#1 ” Risks of the homosexual lifestyle to children…Finally, research has demonstrated considerable risks to children exposed to the homosexual lifestyle. Violence between same-sex partners is two to three times more common than among married heterosexual couples.27,28,29,30,31 Same-sex partnerships are significantly more prone to dissolution than heterosexual marriages with the average same-sex relationship lasting only two to three years.32,33,34,35 Homosexual men and women are reported to be promiscuous, with serial sex partners, even within what are loosely-termed “committed” relationships. 36,37,38,39,40 Individuals who practice a homosexual lifestyle are more likely than heterosexuals to experience mental illness,41,42,43 substance abuse,44 suicidal tendencies 45,46 and shortened life spans.47 Although some would claim that these dysfunctions are a result of societal pressures in America, the same dysfunctions exist at inordinately high levels among homosexuals in cultures where the practice is more widely accepted.48″ (end of quote…the numbers in this are footnotes to studies that the AAP deemed sufficiently well done, i.e. valid, to put in their article). These statistics make some uncomfortable, and even surprised, because gay society is never so portrayed in our current culture (although it is increasingly common for religious society to be so disparaged).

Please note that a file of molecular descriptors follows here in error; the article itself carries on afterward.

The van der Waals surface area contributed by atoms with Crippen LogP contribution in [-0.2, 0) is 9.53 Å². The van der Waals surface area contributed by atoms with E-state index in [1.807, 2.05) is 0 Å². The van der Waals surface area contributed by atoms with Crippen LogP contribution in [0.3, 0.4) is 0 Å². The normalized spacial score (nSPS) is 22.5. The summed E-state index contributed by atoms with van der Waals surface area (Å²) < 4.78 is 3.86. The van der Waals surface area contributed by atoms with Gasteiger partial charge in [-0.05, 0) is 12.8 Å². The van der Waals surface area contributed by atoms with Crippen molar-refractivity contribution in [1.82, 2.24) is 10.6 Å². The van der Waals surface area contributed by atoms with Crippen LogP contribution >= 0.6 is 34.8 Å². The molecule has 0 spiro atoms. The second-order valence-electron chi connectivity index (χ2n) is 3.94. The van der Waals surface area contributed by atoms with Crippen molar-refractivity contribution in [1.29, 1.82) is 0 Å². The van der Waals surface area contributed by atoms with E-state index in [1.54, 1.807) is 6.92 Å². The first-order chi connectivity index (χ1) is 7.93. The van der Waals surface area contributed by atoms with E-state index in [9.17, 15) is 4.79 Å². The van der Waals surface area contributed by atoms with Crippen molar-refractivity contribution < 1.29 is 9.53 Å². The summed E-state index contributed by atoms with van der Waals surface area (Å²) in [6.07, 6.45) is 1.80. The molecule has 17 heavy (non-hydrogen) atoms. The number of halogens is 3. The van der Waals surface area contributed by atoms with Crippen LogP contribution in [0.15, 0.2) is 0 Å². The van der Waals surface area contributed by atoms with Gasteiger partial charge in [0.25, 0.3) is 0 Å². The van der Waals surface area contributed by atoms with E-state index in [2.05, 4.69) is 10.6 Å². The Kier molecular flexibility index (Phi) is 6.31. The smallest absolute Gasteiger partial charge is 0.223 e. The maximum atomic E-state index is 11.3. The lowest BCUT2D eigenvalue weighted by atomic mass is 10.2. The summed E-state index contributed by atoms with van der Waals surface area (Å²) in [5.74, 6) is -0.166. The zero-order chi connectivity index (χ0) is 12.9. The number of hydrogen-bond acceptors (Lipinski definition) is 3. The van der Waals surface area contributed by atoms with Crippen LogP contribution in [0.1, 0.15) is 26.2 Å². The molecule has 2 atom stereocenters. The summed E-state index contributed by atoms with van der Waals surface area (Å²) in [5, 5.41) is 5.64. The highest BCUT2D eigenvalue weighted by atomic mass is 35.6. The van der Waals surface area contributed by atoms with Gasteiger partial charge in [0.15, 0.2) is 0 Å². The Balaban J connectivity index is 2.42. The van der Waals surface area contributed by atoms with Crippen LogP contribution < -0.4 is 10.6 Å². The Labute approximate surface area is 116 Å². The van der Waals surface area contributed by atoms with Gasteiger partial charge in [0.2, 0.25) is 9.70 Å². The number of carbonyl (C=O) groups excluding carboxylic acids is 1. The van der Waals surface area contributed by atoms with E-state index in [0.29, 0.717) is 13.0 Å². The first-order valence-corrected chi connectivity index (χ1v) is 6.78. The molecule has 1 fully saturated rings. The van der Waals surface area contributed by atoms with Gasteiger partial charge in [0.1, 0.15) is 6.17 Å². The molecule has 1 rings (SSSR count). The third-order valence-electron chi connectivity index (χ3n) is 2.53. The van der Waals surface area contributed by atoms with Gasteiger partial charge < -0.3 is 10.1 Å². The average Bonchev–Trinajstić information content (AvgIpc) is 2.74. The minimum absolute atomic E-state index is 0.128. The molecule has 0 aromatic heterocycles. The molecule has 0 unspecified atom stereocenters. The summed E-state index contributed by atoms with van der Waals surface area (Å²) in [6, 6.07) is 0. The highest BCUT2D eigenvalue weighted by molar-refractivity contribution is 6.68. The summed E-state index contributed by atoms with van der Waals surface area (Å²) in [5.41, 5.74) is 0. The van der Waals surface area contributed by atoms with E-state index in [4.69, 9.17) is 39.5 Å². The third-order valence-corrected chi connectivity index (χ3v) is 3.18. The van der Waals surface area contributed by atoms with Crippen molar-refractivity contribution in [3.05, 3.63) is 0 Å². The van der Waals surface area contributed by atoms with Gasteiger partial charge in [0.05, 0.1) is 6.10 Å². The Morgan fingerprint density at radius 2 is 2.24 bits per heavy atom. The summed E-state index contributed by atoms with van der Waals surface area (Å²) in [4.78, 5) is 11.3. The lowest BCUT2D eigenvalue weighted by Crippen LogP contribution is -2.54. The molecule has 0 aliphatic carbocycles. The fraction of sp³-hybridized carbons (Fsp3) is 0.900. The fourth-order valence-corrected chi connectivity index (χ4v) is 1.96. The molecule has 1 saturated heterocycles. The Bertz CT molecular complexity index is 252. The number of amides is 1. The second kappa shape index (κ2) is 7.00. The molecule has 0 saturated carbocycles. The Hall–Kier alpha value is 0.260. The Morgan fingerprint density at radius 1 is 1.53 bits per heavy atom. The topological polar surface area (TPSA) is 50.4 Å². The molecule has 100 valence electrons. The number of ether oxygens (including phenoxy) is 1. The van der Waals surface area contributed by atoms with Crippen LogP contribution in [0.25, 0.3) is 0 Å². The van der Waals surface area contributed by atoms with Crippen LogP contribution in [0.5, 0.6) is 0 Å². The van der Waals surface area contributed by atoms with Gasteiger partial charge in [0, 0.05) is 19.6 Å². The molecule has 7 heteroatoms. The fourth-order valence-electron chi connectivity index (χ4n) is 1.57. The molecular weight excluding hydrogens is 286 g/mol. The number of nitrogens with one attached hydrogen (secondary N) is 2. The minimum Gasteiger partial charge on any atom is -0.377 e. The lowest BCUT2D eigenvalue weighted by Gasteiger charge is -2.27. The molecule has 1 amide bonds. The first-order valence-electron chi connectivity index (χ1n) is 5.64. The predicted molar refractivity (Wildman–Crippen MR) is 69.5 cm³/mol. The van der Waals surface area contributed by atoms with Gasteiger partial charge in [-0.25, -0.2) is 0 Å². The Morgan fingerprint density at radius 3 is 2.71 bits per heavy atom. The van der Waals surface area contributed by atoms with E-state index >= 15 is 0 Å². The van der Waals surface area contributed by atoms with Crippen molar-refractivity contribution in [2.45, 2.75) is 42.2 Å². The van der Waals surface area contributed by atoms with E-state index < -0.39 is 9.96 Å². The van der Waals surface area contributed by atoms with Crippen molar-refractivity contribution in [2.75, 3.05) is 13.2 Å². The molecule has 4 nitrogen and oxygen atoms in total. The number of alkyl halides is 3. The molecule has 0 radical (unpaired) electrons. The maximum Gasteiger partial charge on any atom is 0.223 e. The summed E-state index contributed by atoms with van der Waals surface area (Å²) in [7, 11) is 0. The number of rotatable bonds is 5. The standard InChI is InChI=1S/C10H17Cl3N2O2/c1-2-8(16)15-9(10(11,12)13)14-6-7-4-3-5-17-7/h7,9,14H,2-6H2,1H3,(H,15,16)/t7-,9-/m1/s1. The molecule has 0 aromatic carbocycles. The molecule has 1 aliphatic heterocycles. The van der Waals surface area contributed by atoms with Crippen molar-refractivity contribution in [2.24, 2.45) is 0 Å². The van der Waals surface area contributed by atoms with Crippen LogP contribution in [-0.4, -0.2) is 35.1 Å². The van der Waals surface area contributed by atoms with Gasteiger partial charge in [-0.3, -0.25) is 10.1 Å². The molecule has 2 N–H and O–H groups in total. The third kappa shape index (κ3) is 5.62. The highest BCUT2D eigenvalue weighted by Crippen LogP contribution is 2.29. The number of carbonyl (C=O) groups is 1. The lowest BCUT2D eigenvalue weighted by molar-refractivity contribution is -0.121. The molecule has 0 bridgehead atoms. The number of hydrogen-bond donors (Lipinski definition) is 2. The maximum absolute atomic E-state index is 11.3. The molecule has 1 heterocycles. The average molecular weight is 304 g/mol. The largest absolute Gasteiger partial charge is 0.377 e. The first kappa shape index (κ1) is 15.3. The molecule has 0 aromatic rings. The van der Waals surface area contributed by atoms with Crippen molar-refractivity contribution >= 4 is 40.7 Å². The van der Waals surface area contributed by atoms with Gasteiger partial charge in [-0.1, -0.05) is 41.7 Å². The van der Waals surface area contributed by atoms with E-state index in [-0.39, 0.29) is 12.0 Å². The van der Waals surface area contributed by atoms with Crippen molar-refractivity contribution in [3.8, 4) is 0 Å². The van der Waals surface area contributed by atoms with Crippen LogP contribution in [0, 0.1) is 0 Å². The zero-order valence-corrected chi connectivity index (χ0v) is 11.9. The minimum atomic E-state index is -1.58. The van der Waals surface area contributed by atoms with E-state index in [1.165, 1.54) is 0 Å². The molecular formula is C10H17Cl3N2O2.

#2 “Conclusion: In summary, tradition and science agree that biological ties and dual gender parenting are protective for children. The family environment in which children are reared plays a critical role in forming a secure gender identity, positive emotional well-being, and optimal academic achievement. Decades of social science research documents that children develop optimally when reared by their two biological parents in a low conflict marriage. The limited research advocating childrearing by same-sex parents has severe methodological limitations. There is significant risk of harm inherent in exposing a child to the homosexual lifestyle. Given the current body of evidence, the American College of Pediatricians believes it is inappropriate, potentially hazardous to children, and dangerously irresponsible to change the age-old prohibition on same-sex parenting, whether by adoption, foster care, or reproductive manipulation. This position is rooted in the best available science.” (end of quote). If we are going to be passionate for the welfare of children in our society as a whole, it would be helpful to know exactly what it is that is worthwhile to be passionate about. This article addresses it. It leaves religion at the door. It addresses the issues clearly, in behalf of the children.